Meet David Hoffmann, the new fan of Armenian cuisine
U.S.-based blogger David Hoffmann has recently added Armenia to the list of over 70 countries he has visited so far. As David traveled around Armenia and Artsakh, he learned about Armenian culture, hospitality, and rich cuisine.
U.S.-based blogger David Hoffmann has recently added Armenia to the list of over 70 countries he has visited so far. He arrived at the invitation of the Tourism Committee of the Armenian Ministry of Economy. As David traveled around Armenia and Artsakh, he learned about Armenian culture, hospitality, and rich cuisine. GastroVino has talked with David about his impressions before he releases the video about Armenia on his channel, Davidsbeenhere.
I’ve heard about Armenia before and I learned a lot about it. It is not really big in size, but overall, you have a lot to do here. It is not a country that people come to for two or three days. I think you need 15 days minimum if you really want to see it.
People are very welcoming. Everybody opens their arms to me and I feel like I’m family within five minutes. There were so many moments during the trip when I started hugging the staff because they were so nice, so welcoming. I think Armenia is in the top five countries in hospitality.
Made with love
Armenian wine is one of the most unique wines I’ve tried. The cool thing about it is that you have indigenous grapes that you don’t find anywhere else in the world, like Areni and Voskehat. During the wine festival in Areni I tried lots of wines and I was blown away by the quality. They explained to me that the reason why it’s so good is because they make it with love, everything is taken apart by hand, not machine. The brandy was really good too. And lastly, it was going to the vineyard, seeing the process and seeing them make the vodka, which I’d never seen before, is what impressed me. The man literally distilled it and we drank it all in the same hour. Crazy!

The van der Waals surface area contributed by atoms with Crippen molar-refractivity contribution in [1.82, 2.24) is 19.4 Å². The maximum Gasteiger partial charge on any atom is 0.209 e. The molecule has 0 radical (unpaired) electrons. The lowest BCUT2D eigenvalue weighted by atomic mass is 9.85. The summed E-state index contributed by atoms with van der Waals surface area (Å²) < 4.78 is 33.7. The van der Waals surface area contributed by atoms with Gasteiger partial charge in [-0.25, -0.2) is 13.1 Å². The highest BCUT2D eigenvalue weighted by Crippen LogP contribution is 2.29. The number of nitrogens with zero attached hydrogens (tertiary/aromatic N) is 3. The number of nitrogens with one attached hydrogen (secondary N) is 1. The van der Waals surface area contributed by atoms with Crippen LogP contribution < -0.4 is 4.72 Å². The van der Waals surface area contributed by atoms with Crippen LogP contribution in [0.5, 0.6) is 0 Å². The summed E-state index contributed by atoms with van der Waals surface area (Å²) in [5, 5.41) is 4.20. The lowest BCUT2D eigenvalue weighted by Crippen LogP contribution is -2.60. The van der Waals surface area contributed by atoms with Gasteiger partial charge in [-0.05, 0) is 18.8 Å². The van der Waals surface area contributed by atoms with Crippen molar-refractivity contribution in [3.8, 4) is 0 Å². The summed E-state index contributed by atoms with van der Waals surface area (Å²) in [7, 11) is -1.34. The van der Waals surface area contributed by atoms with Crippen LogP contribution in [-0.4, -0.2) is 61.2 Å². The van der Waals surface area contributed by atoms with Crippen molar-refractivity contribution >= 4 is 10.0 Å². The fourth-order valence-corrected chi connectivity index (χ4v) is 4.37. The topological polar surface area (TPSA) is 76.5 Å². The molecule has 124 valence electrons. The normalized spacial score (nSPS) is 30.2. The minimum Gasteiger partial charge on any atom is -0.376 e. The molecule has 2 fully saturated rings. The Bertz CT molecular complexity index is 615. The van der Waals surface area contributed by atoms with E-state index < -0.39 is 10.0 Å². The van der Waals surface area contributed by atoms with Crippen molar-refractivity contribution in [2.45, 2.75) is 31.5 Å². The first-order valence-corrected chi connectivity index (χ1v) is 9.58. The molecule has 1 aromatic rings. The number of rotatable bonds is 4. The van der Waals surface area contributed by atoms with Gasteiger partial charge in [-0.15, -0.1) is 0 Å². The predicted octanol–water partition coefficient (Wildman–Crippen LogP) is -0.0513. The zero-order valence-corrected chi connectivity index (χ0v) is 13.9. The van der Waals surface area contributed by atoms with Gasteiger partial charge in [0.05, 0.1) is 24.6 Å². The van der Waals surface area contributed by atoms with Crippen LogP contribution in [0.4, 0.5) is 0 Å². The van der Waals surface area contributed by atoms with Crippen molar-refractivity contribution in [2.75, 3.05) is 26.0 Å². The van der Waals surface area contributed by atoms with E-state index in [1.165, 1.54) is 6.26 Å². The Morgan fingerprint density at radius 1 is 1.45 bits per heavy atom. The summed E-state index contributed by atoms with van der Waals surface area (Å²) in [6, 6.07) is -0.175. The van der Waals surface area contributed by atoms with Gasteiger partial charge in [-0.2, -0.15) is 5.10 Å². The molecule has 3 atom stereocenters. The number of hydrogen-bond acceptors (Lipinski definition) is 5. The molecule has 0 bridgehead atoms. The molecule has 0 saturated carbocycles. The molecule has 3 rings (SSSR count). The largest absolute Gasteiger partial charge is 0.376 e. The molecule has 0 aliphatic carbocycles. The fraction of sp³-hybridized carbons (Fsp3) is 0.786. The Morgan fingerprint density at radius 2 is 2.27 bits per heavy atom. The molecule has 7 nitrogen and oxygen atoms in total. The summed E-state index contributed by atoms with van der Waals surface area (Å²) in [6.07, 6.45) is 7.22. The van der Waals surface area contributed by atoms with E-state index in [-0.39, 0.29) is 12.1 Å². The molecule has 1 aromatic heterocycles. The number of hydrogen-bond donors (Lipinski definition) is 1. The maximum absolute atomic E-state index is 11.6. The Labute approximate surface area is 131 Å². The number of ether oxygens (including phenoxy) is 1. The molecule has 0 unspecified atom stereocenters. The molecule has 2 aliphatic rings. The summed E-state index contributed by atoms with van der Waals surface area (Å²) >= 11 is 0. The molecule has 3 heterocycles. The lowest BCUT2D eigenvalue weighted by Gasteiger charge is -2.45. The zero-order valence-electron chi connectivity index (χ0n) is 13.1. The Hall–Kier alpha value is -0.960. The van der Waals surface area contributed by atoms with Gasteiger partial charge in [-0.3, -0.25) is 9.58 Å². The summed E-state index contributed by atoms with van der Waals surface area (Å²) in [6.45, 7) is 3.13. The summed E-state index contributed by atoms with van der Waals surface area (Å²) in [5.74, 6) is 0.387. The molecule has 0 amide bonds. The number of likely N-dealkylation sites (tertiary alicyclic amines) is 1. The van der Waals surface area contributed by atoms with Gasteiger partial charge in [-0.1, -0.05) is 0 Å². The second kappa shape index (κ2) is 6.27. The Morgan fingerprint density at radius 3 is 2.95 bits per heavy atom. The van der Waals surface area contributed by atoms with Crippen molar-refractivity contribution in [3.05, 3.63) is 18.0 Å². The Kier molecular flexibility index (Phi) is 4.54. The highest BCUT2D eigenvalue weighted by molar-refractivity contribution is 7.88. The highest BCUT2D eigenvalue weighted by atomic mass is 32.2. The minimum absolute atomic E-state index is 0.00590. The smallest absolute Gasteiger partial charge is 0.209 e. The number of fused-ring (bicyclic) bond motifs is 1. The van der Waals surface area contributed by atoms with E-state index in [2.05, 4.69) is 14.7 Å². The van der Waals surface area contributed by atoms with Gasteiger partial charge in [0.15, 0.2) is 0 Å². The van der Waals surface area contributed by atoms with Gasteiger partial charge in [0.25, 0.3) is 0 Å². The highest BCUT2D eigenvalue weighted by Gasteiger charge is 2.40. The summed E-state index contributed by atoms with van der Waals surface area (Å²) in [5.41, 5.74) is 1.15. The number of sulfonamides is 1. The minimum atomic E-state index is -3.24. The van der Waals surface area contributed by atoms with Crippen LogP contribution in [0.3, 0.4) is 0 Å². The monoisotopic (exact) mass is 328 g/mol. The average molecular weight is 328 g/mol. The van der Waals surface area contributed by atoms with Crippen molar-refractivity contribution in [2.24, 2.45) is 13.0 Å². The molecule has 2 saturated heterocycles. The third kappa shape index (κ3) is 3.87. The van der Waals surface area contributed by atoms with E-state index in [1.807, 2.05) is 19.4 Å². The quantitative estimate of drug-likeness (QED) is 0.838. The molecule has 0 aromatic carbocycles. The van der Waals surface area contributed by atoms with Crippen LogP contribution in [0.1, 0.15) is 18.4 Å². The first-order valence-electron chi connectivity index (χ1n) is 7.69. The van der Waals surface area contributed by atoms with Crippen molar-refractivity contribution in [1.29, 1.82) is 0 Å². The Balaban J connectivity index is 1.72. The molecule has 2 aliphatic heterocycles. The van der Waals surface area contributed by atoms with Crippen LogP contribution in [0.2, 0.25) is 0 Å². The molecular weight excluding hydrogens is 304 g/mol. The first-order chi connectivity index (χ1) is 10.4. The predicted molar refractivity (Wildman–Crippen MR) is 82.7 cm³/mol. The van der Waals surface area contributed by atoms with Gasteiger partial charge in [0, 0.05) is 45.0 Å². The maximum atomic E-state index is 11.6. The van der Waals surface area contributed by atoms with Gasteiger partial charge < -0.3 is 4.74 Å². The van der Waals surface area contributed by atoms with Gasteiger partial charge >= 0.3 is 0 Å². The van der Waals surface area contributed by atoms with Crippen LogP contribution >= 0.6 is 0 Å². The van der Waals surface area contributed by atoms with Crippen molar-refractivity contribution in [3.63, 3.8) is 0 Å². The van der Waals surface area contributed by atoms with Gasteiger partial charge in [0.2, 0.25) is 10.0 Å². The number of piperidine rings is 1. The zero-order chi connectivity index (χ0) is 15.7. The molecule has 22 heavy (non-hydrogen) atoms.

Learning to make gata and lavash
I made gata in Haghartsin monastery. The women there were so friendly, they were like my grandmas! I’ve lost both my grandmothers, but it was like my grandmothers are in Armenia.It was a really cool process. They showed me how to make their [local] gata and I tried to make it too. My favorite was the blueberry one - delicious.In Garni, I made lavash. I’m not that good at it. It was hard, especially because you have to go into the “tonir” (the oven - GastroVino). I messed up and one lavash went down, and I got the next one too high.I think I’m going to take a lady from here and bring her home to make lavash (laughs – GastroVino).
The best farm-to-table gastro country
My favorite thing about Armenian cuisine is how fresh it is. This is, for sure, the best farm-to-table gastro country in the world for me. They pick the tomatoes and put them on the plate, get the greens and make my salad – I’ve never really seen that. There are so many dishes in Armenian cuisine, a huge variety. I have tried maybe 30 or 40 different things, and then also the salads.I love the water here and the best part is that you can drink it for free at any moment, anywhere. The coolest thing is that lots of the fountains have somebody’s name on it, so you bow down to it, giving respect to somebody who passed away.
“I’m coming back”
I filmed two or three videos every day, but every single one is so unique. There is no repeat in any way. I’m really hoping I’ll publish them mid-December.Everybody’s been blown away by I’ve been putting out on social media. I keep getting so many messages! People write to me: “Stop eating out, I want to eat too!” I’m getting great feedback.
Armenia has changed the way I see this part of the world. And I’m coming back. I don’t know when, but I’m going back soon.